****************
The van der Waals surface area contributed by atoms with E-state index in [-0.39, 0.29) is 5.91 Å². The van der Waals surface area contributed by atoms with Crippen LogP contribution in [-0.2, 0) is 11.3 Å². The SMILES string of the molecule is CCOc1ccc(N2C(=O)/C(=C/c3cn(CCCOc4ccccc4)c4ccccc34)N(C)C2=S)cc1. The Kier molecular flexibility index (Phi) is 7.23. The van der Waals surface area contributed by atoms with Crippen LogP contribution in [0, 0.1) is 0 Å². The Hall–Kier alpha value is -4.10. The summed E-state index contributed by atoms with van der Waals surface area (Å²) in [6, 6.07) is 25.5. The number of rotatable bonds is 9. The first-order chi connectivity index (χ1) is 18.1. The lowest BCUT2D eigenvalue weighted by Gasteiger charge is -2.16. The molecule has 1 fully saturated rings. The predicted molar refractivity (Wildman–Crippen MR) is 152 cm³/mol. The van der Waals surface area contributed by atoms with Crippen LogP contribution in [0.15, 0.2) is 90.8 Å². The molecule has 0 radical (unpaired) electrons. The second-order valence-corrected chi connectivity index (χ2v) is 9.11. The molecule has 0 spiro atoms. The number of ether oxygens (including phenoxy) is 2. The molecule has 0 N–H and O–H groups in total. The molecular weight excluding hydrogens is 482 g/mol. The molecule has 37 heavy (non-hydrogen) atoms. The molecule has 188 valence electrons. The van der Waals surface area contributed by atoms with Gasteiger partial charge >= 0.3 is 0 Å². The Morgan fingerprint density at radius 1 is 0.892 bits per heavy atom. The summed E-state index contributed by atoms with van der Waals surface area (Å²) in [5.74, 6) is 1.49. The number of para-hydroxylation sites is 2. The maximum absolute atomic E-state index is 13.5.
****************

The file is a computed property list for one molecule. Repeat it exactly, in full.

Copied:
The van der Waals surface area contributed by atoms with E-state index in [-0.39, 0.29) is 5.91 Å². The van der Waals surface area contributed by atoms with Crippen LogP contribution in [-0.2, 0) is 11.3 Å². The SMILES string of the molecule is CCOc1ccc(N2C(=O)/C(=C/c3cn(CCCOc4ccccc4)c4ccccc34)N(C)C2=S)cc1. The Kier molecular flexibility index (Phi) is 7.23. The van der Waals surface area contributed by atoms with Crippen LogP contribution in [0, 0.1) is 0 Å². The Hall–Kier alpha value is -4.10. The summed E-state index contributed by atoms with van der Waals surface area (Å²) in [6, 6.07) is 25.5. The number of rotatable bonds is 9. The first-order chi connectivity index (χ1) is 18.1. The lowest BCUT2D eigenvalue weighted by Gasteiger charge is -2.16. The molecule has 1 fully saturated rings. The predicted molar refractivity (Wildman–Crippen MR) is 152 cm³/mol. The van der Waals surface area contributed by atoms with Crippen LogP contribution in [0.15, 0.2) is 90.8 Å². The molecule has 0 radical (unpaired) electrons. The second-order valence-corrected chi connectivity index (χ2v) is 9.11. The molecule has 0 spiro atoms. The number of ether oxygens (including phenoxy) is 2. The molecule has 0 N–H and O–H groups in total. The molecular weight excluding hydrogens is 482 g/mol. The molecule has 37 heavy (non-hydrogen) atoms. The molecule has 188 valence electrons. The van der Waals surface area contributed by atoms with Gasteiger partial charge >= 0.3 is 0 Å². The Morgan fingerprint density at radius 1 is 0.892 bits per heavy atom. The summed E-state index contributed by atoms with van der Waals surface area (Å²) in [5.74, 6) is 1.49. The number of para-hydroxylation sites is 2. The maximum absolute atomic E-state index is 13.5.